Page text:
They’re fitting Common Swifts with “backpacks” containing tiny GPS units, to find out where they forage.  This research is crucial to shedding light on key feeding areas, which have previously been impossible to monitor.  As Swifts can feed many miles away from where they breed, it’s essential that conservationists identify those sites so that they can each be protected – with the aim of safeguarding the species to secure its long term survival.

We conclude our focus on The Common Swift as Derek meets Dr. Kendrew Colhoun (Senior Conservation Scientist with the RSPB), Róisín Kearney (trainee bird ringer with the RSPB), and Philip Carson (Conservation Advisor with the RSPB) to learn more about this exciting project...

Clockwise from top left: (i) Róisín Kearney trainee bird ringer RSPB, Philip Carson, conservation advisor with RSPB and Kendrew Colhoun, senior conservation scientist RSPB; (ii) swift nest site, Northern Ireland; (iii) Preparing swift cage trap for catching swift as it leaves its nest site; (iv) Fixing make shift net in place against the wall covering the entrance to the nest

Clockwise from top left: (i) Bird in the hand; (ii) Ready for tagging; (iii) GPS logger fitted 0.8g; (iv) GPS tag

Hedgerows: It is an offence to 'cut, grub, burn or otherwise destroy hedgerows on uncultivated land during the nesting season from 1 March to 31 August, subject to certain exceptions'. For more information, click here.

UPDATE: February 29th 2016 - Press Release From BirdWatch Ireland:

Putting the record straight: Dates for burning and hedge-cutting have NOT changed

BirdWatch Ireland, Ireland’s largest conservation charity, is very concerned about misinformation that is currently circulating regarding the dates within which the burning of vegetation and cutting of hedges is permitted.  It would like to remind landowners that all burning and cutting must cease on 29th February this year and that burning and cutting remains prohibited from 1st March to 31st August.

Despite attempts by the Minister for Arts, Heritage and the Gaeltacht, Heather Humphreys T.D., to change the laws regulating these dates by introducing the Heritage Bill 2016 earlier this year, it is important to note that the proposed date changes were ultimately NOT made.  This is because the bill failed to pass through both houses of the Oireachtas before the recent dissolution of the Dáil in advance of the general election.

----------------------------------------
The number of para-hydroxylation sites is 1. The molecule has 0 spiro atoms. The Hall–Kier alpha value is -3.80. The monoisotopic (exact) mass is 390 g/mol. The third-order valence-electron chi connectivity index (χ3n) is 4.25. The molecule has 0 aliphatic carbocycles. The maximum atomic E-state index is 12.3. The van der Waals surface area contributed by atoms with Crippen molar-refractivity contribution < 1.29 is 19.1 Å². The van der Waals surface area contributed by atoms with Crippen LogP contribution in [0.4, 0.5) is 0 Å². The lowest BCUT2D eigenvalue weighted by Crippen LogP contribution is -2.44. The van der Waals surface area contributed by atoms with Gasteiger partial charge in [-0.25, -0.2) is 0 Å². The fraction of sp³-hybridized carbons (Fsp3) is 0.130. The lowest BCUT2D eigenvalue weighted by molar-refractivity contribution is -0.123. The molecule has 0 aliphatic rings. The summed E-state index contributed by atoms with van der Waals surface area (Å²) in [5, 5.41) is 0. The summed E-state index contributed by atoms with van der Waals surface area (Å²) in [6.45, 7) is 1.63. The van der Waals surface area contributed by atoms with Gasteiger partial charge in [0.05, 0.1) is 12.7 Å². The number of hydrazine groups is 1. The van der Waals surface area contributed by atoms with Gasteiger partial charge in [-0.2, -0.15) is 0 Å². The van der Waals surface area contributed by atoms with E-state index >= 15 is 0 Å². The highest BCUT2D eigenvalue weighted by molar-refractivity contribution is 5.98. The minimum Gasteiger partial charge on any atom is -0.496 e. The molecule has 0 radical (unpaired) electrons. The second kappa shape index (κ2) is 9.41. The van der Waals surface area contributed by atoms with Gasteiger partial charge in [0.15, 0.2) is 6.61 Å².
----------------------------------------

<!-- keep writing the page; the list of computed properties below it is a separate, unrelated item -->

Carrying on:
The laws in place governing the dates for hedge-cutting and upland burning therefore remain unchanged. The period within which cutting and burning is prohibited are set down in Section 40 of the Wildlife Act 1976 (as amended in 2000), which states that:

(a) It shall be an offence for a person to cut, grub, burn or otherwise destroy, during the period beginning on the 1st day of March and ending on the 31st day of August in any year, any vegetation growing on any land not then cultivated.
(b) It shall be an offence for a person to cut, grub, burn or otherwise destroy any vegetation growing in any hedge or ditch during the period mentioned in paragraph (a) of this subsection (above).

The existing law provides exemptions for road safety and other circumstances and should be read carefully to ensure compliance.

Section 40 of the Wildlife Act exists to protect nesting birds. Many of our upland bird species are in decline and are in danger of extinction in Ireland; amongst them is the Curlew, which has declined by 80%. Many birds which nest in hedgerows into August are also in serious decline, including the endangered Yellowhammer. The changes to the cutting and burning dates which had been proposed in the now-defunct Heritage Bill 2016 would have caused serious impacts to these birds. A petition launched by BirdWatch Ireland in conjunction with several other national conservation organisations to stop these changes attracted more than 16,200 signatures and rising.

BirdWatch Ireland would also like to advise members of the public that if they see hedges being cut or fires in the uplands on or after 1st March, such activity could be illegal.  In such cases, we would encourage people to contact the National Parks and Wildlife Service (www.npws.ie) to report such activity.

BirdWatch Ireland warmly welcomes the demise of the Heritage Bill 2016 and sincerely hopes that any future administration will consider the importance of Ireland’s natural heritage and will not attempt to reintroduce such a flawed and damaging piece of legislation.

To contact your local wildlife ranger, click here for contact details. To read the Wildlife (Amendment) Act 2000, click here.

IMPORTANT NOTICE

Please DO NOT send any live, dead or skeletal remains of any creature whatsoever to Mooney Goes Wild.

If you find an injured animal or bird, please contact the National Parks & Wildlife Service on 1890 20 20 21, or BirdWatch Ireland, on 01 281-9878, or visit www.irishwildlifematters.ie

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Music Played on the Show

Living Planet: Natural Cycles

Living Planet: Natural Cycles

Gavyn Wright, Phil Todd, Anthony Pleeth, Maurice Murphy & Nicholas Hooper

4:04

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Presenter: Derek Mooney